Sunday, 2 October 2005

This Is My Journey: Sway

From Ghana With Love: Part 1

Music consumers looking for an ounce of sonic truth in this saturated hip hop age are under more pressure than ever not to fall prey to PR fiction. Derek Safo, better known by his alias Sway, is one producer and rapper from Hornsey on a mission to abort any misconceptions that he might be just another chapter in that book of hype…

It’s the age old story - you work the underground circuit for a number of years and then bang, you drop a tune, a real heater that suddenly propels you onto lips of the many. In Sway’s case ‘Flo Fashion’ did just that and now has come the time to back it up.

Where Sway’s profile is concerned there seems to be two main schools of thought at work. The general consensus is that he’s the biggest talent to have emerged from the UK underground in a long time. On the other side are those who are yet to be swayed (pun intended). On first impressions it would be easy to get it twisted. Just another spitter from the ends, his pants worn baggy, cap down low and fresh sneaks. Then there’s the three mobile phones. But stereotypes done. Don’t get him twisted. If you don’t respect his music you’ll at least respect his business or mind. A composed, analytical thinker, he’s also without the arrogance and attitude that harpers so many. He’s quick witted, sharp and always one step ahead.

“I’d just describe myself as tall and the most good looking ugliest person you've ever met”, 22 year old Sways says thoughtfully with what transpires to be a rare grin creeping across his face. “Honesty, personality, understanding, loyalty that’s very important to me.” He doesn’t smoke nor care for alcohol much, preferring instead to be 100% in control, a trait that’s seemingly mapped out his path (and the interview which despite a great length, doesn’t see him lose a bit of concentration).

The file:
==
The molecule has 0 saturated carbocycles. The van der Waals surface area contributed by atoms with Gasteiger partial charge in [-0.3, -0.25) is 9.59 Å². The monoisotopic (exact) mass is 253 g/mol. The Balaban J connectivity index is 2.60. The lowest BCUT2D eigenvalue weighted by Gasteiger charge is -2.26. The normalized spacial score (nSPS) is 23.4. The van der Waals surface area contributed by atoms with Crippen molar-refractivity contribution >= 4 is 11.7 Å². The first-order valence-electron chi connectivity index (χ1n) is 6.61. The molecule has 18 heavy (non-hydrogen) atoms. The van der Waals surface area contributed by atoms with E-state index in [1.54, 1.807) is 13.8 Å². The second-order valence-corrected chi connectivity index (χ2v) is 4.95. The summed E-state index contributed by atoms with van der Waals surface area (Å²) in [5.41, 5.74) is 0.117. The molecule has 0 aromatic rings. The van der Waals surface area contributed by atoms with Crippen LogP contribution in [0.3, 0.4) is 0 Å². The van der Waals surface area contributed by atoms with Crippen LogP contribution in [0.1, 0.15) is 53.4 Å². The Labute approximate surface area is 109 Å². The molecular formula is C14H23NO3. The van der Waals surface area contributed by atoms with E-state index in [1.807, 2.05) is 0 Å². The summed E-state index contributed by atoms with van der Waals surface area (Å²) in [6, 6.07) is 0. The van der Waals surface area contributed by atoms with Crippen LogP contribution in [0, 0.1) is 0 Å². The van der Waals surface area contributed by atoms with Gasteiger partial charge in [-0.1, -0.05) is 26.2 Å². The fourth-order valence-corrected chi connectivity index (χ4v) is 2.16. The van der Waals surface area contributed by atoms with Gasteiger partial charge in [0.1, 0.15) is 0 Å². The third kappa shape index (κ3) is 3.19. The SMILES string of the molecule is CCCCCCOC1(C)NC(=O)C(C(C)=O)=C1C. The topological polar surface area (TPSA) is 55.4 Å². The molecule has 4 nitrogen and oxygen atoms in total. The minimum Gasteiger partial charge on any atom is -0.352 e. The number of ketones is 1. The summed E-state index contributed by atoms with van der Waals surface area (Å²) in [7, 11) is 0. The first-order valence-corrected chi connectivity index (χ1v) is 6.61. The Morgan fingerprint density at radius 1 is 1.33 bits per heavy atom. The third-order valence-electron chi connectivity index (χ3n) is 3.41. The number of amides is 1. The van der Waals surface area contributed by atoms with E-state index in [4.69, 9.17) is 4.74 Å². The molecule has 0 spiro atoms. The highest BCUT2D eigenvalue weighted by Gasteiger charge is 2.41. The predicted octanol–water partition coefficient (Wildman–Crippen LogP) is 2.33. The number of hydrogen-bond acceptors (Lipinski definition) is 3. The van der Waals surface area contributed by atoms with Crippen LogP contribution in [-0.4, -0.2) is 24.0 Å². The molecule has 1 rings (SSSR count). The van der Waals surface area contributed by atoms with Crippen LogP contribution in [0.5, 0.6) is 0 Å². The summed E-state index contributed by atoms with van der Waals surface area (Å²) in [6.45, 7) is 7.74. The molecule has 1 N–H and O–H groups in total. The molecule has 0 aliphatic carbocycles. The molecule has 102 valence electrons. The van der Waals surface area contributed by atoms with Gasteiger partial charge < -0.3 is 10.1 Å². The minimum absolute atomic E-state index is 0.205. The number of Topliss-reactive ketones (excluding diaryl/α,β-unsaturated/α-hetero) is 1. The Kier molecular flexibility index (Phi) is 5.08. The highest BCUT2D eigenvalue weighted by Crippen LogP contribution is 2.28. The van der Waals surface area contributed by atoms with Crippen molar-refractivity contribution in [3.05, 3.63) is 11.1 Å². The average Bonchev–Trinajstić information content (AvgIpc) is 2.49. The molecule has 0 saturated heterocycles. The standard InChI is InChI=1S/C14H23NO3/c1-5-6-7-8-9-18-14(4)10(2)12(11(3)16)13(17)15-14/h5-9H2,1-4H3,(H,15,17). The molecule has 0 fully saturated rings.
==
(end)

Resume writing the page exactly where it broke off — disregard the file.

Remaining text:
Sway’s road trip in life has had it’s shares of twists and turns. Born in England after his mother unexpectedly went into labour en-route to Ghana from Amsterdam, he spent his first few years of life back in Africa with his grandmother while his mother returned to London to set up home. Like most things in his life he sees this as one of those events that happened for a reason.

“She just saw opportunity in England. We were from a semi- wealthy family in Ghana, my grandad owned petrol stations and a timber business, but there was so much more that could be done for me here.”


You’re history seems important in your music?
It is. It should be important to everybody, in order to find out who you properly are you need to know where you've come from, the elements that made you and understand them… the more you find out the more you can decipher the future and put your life in a direction that will be prosperous.

Are you proud to be British?
Yes, a lot of elements in London made me. I've got a lot of characteristics and things I don't think I'd be doing if I hadn't been raised in an environment like London. I can only be real, I've been in London for 18/19 years. All I really know is London but at the same time, when I go home at night it's like being back in Ghana.

What do you hold your strongest views on?
Belief in God. I've been bought up in religious conflict. I'm not Muslim but If I sway towards any religion it's Islam. But there's too much that counteracts the society I'm living in in Islam at this moment of time. It's direct conflict being a Muslim doing as I do.

There seem to have been a lot of UK rappers who've come out of the Nation of Islam, has the Nation ever tempted you?